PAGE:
The Premier League and English Football League (EFL) have agreed a £250million rescue package to help clubs overcome the financial challenges of the coronavirus pandemic.

Championship clubs will have access to a £200m pool of interest-free loan funds, while a £50m grant will be made available for those in League One and Two.

Loans to second-tier clubs will be capped at £8.33m and would have to be repaid by June 2024.

EFL chairman Rick Parry welcomed the resolution after lengthy discussions.

"Our over-arching aim throughout this process has been to ensure that all EFL clubs survive the financial impact of the pandemic," he said.

"I am pleased that we have now reached a resolution on behalf of our clubs and as we have maintained throughout this will provide much-needed support and clarity following months of uncertainty."

Fans returned to some Football League grounds this week after England's national lockdown was replaced by a tier system.

However, with attendances limited by social-distancing measures, clubs are unlikely to profit from staging matches under such circumstances.

It is hoped that the deal agreed on Thursday will prevent the worst-case scenario of clubs going out of business.

Gordon Taylor is set to resign as chief executive of the Professional Footballers' Association (PFA) at the end of the season.

The 75-year-old has held the post since 1981 and has now confirmed his plan to depart after a review into the PFA's finances was completed.

Taylor announced his intention to step down in March 2019 and will ultimately do so more than two years later when the 2020-21 campaign concludes.

"As I announced at our previous AGM, now that the Independent Review process has completed, I too will step down, by the end of the current season," Taylor wrote in a widely reported letter to members ahead of Thursday's AGM where members will vote on a new governance structure.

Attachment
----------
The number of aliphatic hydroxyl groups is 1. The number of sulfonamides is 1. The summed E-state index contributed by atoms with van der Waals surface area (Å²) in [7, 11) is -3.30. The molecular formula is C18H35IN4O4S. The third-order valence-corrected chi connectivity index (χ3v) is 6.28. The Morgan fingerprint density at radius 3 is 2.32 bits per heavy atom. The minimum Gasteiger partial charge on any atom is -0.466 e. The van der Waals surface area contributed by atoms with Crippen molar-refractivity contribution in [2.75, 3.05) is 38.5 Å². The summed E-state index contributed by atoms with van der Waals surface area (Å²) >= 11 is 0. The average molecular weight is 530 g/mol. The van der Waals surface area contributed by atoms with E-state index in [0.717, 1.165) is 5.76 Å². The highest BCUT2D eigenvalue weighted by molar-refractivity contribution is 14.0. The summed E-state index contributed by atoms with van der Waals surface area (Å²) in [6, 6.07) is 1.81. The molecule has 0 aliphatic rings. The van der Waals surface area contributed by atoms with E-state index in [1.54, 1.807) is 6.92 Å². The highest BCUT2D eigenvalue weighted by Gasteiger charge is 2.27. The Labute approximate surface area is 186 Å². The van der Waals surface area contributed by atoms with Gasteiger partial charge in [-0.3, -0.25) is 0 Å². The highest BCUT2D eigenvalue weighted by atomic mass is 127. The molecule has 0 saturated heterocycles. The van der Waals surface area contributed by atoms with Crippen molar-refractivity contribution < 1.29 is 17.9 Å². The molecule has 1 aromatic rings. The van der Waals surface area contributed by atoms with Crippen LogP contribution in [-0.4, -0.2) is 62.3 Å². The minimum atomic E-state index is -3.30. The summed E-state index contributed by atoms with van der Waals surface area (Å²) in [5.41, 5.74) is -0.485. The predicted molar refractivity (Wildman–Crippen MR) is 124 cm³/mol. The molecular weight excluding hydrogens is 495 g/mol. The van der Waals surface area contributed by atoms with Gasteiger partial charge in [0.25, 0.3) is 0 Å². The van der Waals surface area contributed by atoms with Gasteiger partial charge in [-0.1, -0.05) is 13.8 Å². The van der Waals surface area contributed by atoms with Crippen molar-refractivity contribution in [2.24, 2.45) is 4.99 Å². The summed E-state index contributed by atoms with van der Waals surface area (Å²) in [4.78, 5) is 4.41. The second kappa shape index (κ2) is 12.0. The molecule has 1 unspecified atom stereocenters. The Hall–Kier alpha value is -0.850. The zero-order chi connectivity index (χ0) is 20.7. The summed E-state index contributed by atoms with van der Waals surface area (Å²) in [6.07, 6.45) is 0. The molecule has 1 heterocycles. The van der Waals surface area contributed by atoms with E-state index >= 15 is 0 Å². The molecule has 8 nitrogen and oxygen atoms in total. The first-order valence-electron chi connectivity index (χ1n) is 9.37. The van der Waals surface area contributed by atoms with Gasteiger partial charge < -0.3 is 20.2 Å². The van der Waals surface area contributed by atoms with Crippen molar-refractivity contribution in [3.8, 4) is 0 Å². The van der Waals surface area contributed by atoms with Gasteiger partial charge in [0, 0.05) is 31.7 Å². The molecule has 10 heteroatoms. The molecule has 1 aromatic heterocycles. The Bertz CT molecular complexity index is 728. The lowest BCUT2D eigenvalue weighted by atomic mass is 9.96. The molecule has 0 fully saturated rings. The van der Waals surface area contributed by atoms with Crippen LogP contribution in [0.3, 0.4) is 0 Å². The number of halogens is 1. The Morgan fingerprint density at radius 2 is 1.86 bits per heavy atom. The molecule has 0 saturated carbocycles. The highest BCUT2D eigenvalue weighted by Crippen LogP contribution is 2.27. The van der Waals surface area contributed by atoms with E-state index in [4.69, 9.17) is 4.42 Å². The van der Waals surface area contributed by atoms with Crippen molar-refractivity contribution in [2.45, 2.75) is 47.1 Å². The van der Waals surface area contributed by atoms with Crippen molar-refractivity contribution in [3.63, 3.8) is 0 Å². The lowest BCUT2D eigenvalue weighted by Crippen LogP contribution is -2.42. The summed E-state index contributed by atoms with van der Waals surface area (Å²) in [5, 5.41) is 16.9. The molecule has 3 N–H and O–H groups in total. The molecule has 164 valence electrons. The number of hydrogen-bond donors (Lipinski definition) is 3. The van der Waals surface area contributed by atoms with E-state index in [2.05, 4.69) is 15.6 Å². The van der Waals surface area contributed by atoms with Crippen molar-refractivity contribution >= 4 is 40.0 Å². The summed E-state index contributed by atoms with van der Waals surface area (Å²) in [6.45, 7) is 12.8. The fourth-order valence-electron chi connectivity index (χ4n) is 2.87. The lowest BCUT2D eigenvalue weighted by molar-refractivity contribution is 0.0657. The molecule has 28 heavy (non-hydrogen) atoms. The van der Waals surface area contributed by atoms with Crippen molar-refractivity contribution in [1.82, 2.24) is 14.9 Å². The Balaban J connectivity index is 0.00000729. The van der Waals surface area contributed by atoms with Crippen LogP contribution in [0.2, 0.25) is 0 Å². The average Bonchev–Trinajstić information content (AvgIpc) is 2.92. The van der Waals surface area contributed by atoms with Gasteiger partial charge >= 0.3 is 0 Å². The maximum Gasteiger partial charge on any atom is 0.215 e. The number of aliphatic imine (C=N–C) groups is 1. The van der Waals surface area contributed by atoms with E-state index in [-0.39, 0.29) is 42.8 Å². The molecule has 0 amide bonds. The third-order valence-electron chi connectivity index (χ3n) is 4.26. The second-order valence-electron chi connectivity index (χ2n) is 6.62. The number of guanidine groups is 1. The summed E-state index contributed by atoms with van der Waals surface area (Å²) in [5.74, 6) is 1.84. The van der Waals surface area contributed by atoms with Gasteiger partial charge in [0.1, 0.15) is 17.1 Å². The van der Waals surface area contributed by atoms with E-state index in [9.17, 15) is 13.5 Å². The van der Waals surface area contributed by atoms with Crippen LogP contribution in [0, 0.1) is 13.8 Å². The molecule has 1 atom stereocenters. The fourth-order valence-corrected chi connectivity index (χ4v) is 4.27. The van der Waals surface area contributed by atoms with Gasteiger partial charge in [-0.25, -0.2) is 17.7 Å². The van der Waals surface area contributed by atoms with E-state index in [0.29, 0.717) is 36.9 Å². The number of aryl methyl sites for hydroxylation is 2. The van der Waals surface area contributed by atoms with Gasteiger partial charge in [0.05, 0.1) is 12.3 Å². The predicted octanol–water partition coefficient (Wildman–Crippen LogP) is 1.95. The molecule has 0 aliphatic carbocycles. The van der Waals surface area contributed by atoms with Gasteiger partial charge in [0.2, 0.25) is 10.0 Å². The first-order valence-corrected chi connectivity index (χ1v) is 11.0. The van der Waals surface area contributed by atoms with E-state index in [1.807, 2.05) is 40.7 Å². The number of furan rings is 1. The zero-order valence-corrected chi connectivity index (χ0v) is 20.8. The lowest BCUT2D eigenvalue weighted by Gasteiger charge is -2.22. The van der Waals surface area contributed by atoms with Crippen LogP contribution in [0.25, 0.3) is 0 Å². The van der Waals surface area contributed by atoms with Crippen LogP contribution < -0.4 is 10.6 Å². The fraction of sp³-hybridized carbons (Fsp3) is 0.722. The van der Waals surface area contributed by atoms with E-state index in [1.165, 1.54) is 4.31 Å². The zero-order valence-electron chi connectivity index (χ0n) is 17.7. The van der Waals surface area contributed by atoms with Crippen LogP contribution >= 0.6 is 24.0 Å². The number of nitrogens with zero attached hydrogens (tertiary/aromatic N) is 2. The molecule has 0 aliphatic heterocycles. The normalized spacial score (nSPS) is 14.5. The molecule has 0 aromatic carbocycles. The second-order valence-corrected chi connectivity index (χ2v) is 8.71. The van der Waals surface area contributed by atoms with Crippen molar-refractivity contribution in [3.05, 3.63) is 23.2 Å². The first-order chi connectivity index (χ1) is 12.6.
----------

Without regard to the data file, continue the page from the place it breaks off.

"A new chief executive will be elected following the recruitment procedure recommended by the Independent Review, and we have already made substantial progress in that direction. 

"I will of course be available in the future whenever needed to support the PFA."

Norwich City and Middlesbrough are among the teams selected to welcome back a limited number of fans this week as the EFL continues its pilot programme.

Due to the coronavirus pandemic, crowds had not been allowed at professional matches across Britain since football returned in June until Cambridge United were able to facilitate spectators last week.

With fans returning to games in France and certain regions of Germany, the EFL has now confirmed an extension of its scheme, with 10 fixtures initially selected for the coming weekend, although Luton Town have opted out.

Following government guidance, crowds will be capped at a 1,000 capacity with social distancing measures in place. Talks are ongoing over the possibility of higher attendances being allowed after October 1.

Middlesbrough's Riverside Stadium will be able to house fans for their game against Bournemouth, while Norwich City versus Preston North End is the only other Championship match with spectators in attendance after Luton, who host Derby County, informed the EFL they would not be involved.

In League One, Charlton Athletic, Blackpool, Shrewsbury Town and Hull City have all been given the green light to host fans.

Forest Green Rovers, Carlisle United and Morecambe are the League Two teams selected, following in the footsteps of Cambridge, Morecambe's visitors.

"It's encouraging that we are in a position to move forward with the next phase of the pilot programme and give a small number of our clubs the opportunity to welcome back up to a 1,000 fans this week," said EFL chairman Rick Parry.

"The health and well-being of supporters and their wider communities remains the priority, but as we showed at Cambridge, social distancing can be applied safely.

"By extending across more EFL clubs, we hope to further demonstrate that the measures developed can allow fans to return in greater numbers from as early as next month."

Fulham have confirmed the signing of Antonee Robinson, the left-back who appeared set to join Milan in January before a move fell through. 

Robinson has moved to Craven Cottage from beleaguered League One club Wigan Athletic for an undisclosed fee, reportedly in the region of £2million. 

The United States international – who was born in Milton Keynes and came through Everton's academy system - has signed a four-year contract with the Premier League newcomers. 

Milan had seemingly been set to sign the 23-year-old in the previous transfer window, only for the deal to collapse at the last minute after he had already travelled to Italy.